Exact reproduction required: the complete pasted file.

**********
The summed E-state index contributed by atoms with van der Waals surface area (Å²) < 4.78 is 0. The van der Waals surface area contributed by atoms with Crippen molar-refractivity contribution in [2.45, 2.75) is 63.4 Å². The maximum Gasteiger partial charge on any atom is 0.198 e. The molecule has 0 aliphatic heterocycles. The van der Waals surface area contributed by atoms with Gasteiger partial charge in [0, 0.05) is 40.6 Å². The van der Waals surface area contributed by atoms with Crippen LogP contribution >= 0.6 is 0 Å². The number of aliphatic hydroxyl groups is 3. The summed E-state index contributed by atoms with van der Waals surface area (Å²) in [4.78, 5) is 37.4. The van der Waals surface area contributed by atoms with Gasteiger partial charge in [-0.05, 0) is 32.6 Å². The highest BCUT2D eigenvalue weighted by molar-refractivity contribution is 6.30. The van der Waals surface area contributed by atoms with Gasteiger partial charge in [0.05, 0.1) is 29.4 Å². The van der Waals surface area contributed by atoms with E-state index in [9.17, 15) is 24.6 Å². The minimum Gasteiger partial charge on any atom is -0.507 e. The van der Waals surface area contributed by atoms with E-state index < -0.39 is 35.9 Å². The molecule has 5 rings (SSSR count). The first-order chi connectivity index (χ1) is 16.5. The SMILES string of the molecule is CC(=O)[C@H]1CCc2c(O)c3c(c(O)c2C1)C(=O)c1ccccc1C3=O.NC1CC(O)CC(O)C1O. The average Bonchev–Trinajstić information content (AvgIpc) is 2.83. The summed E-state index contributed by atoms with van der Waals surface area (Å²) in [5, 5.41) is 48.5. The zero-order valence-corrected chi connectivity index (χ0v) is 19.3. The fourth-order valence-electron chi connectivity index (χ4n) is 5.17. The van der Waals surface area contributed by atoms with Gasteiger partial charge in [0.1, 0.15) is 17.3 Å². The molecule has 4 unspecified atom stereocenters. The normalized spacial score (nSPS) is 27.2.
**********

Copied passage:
The summed E-state index contributed by atoms with van der Waals surface area (Å²) < 4.78 is 0. The van der Waals surface area contributed by atoms with Crippen molar-refractivity contribution in [2.45, 2.75) is 63.4 Å². The maximum Gasteiger partial charge on any atom is 0.198 e. The molecule has 0 aliphatic heterocycles. The van der Waals surface area contributed by atoms with Gasteiger partial charge in [0, 0.05) is 40.6 Å². The van der Waals surface area contributed by atoms with Crippen LogP contribution >= 0.6 is 0 Å². The number of aliphatic hydroxyl groups is 3. The summed E-state index contributed by atoms with van der Waals surface area (Å²) in [4.78, 5) is 37.4. The van der Waals surface area contributed by atoms with Gasteiger partial charge in [-0.05, 0) is 32.6 Å². The highest BCUT2D eigenvalue weighted by molar-refractivity contribution is 6.30. The van der Waals surface area contributed by atoms with Gasteiger partial charge in [0.05, 0.1) is 29.4 Å². The van der Waals surface area contributed by atoms with E-state index in [9.17, 15) is 24.6 Å². The minimum Gasteiger partial charge on any atom is -0.507 e. The van der Waals surface area contributed by atoms with E-state index < -0.39 is 35.9 Å². The molecule has 5 rings (SSSR count). The first-order chi connectivity index (χ1) is 16.5. The SMILES string of the molecule is CC(=O)[C@H]1CCc2c(O)c3c(c(O)c2C1)C(=O)c1ccccc1C3=O.NC1CC(O)CC(O)C1O. The average Bonchev–Trinajstić information content (AvgIpc) is 2.83. The summed E-state index contributed by atoms with van der Waals surface area (Å²) in [5, 5.41) is 48.5. The zero-order valence-corrected chi connectivity index (χ0v) is 19.3. The fourth-order valence-electron chi connectivity index (χ4n) is 5.17. The van der Waals surface area contributed by atoms with Gasteiger partial charge in [0.1, 0.15) is 17.3 Å². The molecule has 4 unspecified atom stereocenters. The normalized spacial score (nSPS) is 27.2.